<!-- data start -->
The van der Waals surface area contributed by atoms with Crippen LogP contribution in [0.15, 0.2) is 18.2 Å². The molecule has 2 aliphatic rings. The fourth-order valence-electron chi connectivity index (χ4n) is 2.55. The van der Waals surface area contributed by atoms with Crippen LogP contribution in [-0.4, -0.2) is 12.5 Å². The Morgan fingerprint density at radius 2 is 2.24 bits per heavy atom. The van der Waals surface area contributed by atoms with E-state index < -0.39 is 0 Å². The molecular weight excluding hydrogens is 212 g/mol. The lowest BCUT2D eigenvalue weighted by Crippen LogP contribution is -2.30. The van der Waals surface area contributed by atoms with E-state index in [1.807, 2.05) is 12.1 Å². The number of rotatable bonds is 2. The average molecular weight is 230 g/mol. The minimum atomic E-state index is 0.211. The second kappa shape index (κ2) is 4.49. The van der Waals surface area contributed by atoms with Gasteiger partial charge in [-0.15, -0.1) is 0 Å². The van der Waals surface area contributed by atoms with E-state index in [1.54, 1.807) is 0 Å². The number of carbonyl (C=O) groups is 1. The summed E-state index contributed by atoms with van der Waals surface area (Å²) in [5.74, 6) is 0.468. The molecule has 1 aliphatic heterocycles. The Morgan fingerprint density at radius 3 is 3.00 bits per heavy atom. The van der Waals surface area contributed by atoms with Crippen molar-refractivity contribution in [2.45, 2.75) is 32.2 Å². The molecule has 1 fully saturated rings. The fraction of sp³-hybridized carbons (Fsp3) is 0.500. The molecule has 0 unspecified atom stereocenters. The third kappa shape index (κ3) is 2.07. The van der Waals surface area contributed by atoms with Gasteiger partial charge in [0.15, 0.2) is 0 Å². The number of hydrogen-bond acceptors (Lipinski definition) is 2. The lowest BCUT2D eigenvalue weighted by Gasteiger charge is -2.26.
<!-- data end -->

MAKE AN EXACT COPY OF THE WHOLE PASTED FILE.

The van der Waals surface area contributed by atoms with Crippen LogP contribution in [0.15, 0.2) is 18.2 Å². The molecule has 2 aliphatic rings. The fourth-order valence-electron chi connectivity index (χ4n) is 2.55. The van der Waals surface area contributed by atoms with Crippen LogP contribution in [-0.4, -0.2) is 12.5 Å². The Morgan fingerprint density at radius 2 is 2.24 bits per heavy atom. The van der Waals surface area contributed by atoms with E-state index < -0.39 is 0 Å². The molecular weight excluding hydrogens is 212 g/mol. The lowest BCUT2D eigenvalue weighted by Crippen LogP contribution is -2.30. The van der Waals surface area contributed by atoms with E-state index in [1.807, 2.05) is 12.1 Å². The number of rotatable bonds is 2. The average molecular weight is 230 g/mol. The minimum atomic E-state index is 0.211. The second kappa shape index (κ2) is 4.49. The van der Waals surface area contributed by atoms with Gasteiger partial charge in [-0.15, -0.1) is 0 Å². The van der Waals surface area contributed by atoms with E-state index in [1.54, 1.807) is 0 Å². The number of carbonyl (C=O) groups is 1. The summed E-state index contributed by atoms with van der Waals surface area (Å²) in [5.74, 6) is 0.468. The molecule has 1 aliphatic heterocycles. The Morgan fingerprint density at radius 3 is 3.00 bits per heavy atom. The van der Waals surface area contributed by atoms with Crippen molar-refractivity contribution in [2.45, 2.75) is 32.2 Å². The molecule has 1 fully saturated rings. The fraction of sp³-hybridized carbons (Fsp3) is 0.500. The molecule has 0 unspecified atom stereocenters. The third kappa shape index (κ3) is 2.07. The van der Waals surface area contributed by atoms with Gasteiger partial charge in [0.15, 0.2) is 0 Å². The number of hydrogen-bond acceptors (Lipinski definition) is 2. The lowest BCUT2D eigenvalue weighted by Gasteiger charge is -2.26.